In Prosecuting a War Did Abraham Lincoln Violate the Constitution? Pulitzer Prize Winner Mark E. Neely, Jr., Looks at a Simmering Controversy
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July 12, 2012
Some historians contend that in prosecuting the Civil War, Abraham Lincoln played fast and loose with civil liberties.
Mark E. Neely, author of the new book Lincoln and the Triumph of a Nation, examines that controversy on Thursday, July 26, 2012, at 6:30 p.m. at the Plaza Branch, 4801 Main St.
Neely, the winner of the Pulitzer Prize for his book The Fate of Liberty: Abraham Lincoln and Civil Liberties, contends that Lincoln's nationalism was not necessarily dangerous to the Constitution and the liberties it protects. It was hardly the 'near-pathological' variety driven by fear and hatred. There was no cult of personality, no attempt to vastly increase the power of the presidency, none of the usual evidence of dictatorship.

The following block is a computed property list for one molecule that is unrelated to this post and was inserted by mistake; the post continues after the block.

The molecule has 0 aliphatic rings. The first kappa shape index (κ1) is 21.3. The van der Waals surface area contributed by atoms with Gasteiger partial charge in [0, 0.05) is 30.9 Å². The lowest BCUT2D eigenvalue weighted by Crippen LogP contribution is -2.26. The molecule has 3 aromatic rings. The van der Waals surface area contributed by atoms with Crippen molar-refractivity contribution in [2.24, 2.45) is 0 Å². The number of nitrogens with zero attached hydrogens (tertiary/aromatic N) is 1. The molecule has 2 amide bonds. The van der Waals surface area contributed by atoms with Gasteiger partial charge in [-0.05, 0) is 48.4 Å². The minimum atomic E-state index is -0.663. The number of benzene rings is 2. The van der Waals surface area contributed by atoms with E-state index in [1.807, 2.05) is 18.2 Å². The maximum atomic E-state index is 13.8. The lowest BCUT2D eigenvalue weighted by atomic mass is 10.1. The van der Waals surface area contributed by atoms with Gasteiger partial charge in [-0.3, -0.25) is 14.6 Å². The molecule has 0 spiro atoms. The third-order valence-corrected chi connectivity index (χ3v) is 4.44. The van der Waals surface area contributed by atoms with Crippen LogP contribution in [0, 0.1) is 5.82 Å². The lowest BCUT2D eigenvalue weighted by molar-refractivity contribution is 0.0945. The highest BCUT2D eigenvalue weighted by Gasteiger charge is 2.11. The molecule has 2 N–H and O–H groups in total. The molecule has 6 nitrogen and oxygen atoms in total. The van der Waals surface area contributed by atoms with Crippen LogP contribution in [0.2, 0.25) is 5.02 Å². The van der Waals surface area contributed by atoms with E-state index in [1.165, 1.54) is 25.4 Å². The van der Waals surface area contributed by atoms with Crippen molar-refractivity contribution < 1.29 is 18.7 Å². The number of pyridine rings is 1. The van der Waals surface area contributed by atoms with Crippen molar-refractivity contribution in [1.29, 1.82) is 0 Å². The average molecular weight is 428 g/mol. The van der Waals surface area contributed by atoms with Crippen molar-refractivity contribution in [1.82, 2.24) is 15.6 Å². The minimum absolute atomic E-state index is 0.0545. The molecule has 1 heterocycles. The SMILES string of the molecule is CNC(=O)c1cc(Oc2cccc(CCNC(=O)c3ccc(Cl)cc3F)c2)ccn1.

Lincoln's view of the Constitution was colored by his desire for national economic growth and federally supported internal improvements, and by his anti-slavery sentiments. According to Neely, those nationalist principles held by Lincoln well before becoming president, required a broad interpretation of the Constitution that also was well suited to tolerate wartime stresses.
Neely is McCabe-Greer Professor of Civil War History at Pennsylvania State University.
Admission is free. A 6 p.m. reception precedes the event. RSVP online or call 816.701.3407.
The event is part of the Hail to the Chiefs series on the American Presidency co-presented by the Kansas City Public Library and the Truman Library Institute and co-sponsored by KCUR's Up to Date.